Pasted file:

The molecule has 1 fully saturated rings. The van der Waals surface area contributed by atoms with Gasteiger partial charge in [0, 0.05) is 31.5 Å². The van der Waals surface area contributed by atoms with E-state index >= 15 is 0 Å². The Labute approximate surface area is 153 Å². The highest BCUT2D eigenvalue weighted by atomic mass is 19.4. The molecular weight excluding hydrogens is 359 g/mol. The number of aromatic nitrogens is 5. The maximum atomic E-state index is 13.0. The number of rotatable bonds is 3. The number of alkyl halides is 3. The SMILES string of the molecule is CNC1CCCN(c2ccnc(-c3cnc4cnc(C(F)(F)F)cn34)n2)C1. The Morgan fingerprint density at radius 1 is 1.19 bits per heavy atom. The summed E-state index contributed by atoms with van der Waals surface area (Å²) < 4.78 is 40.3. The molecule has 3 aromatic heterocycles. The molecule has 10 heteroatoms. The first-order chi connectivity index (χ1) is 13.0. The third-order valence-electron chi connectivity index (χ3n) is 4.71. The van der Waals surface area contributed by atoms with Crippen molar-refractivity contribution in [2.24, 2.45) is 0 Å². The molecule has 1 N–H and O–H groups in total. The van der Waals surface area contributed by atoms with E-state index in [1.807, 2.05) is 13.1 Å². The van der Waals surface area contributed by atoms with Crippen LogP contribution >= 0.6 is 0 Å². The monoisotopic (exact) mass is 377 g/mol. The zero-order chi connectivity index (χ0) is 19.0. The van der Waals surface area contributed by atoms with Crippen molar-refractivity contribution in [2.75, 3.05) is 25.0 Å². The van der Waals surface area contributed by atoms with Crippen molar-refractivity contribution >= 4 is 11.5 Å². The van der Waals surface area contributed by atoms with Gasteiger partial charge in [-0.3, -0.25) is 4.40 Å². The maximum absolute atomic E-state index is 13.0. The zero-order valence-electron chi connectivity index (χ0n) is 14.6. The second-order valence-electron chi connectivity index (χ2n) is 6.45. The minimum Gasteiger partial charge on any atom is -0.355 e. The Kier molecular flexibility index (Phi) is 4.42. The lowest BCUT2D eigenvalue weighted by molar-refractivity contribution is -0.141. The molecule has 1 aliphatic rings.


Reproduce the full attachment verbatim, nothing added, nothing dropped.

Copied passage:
The molecule has 1 fully saturated rings. The van der Waals surface area contributed by atoms with Gasteiger partial charge in [0, 0.05) is 31.5 Å². The van der Waals surface area contributed by atoms with E-state index >= 15 is 0 Å². The Labute approximate surface area is 153 Å². The highest BCUT2D eigenvalue weighted by atomic mass is 19.4. The molecular weight excluding hydrogens is 359 g/mol. The number of aromatic nitrogens is 5. The maximum atomic E-state index is 13.0. The number of rotatable bonds is 3. The number of alkyl halides is 3. The SMILES string of the molecule is CNC1CCCN(c2ccnc(-c3cnc4cnc(C(F)(F)F)cn34)n2)C1. The Morgan fingerprint density at radius 1 is 1.19 bits per heavy atom. The summed E-state index contributed by atoms with van der Waals surface area (Å²) < 4.78 is 40.3. The molecule has 3 aromatic heterocycles. The molecule has 10 heteroatoms. The first-order chi connectivity index (χ1) is 13.0. The third-order valence-electron chi connectivity index (χ3n) is 4.71. The van der Waals surface area contributed by atoms with Crippen molar-refractivity contribution in [2.24, 2.45) is 0 Å². The molecule has 1 N–H and O–H groups in total. The van der Waals surface area contributed by atoms with E-state index in [1.807, 2.05) is 13.1 Å². The van der Waals surface area contributed by atoms with Crippen LogP contribution >= 0.6 is 0 Å². The monoisotopic (exact) mass is 377 g/mol. The zero-order chi connectivity index (χ0) is 19.0. The van der Waals surface area contributed by atoms with Crippen molar-refractivity contribution in [2.75, 3.05) is 25.0 Å². The van der Waals surface area contributed by atoms with Crippen molar-refractivity contribution >= 4 is 11.5 Å². The van der Waals surface area contributed by atoms with Gasteiger partial charge in [-0.3, -0.25) is 4.40 Å². The maximum absolute atomic E-state index is 13.0. The zero-order valence-electron chi connectivity index (χ0n) is 14.6. The second-order valence-electron chi connectivity index (χ2n) is 6.45. The minimum Gasteiger partial charge on any atom is -0.355 e. The Kier molecular flexibility index (Phi) is 4.42. The lowest BCUT2D eigenvalue weighted by molar-refractivity contribution is -0.141. The molecule has 1 aliphatic rings.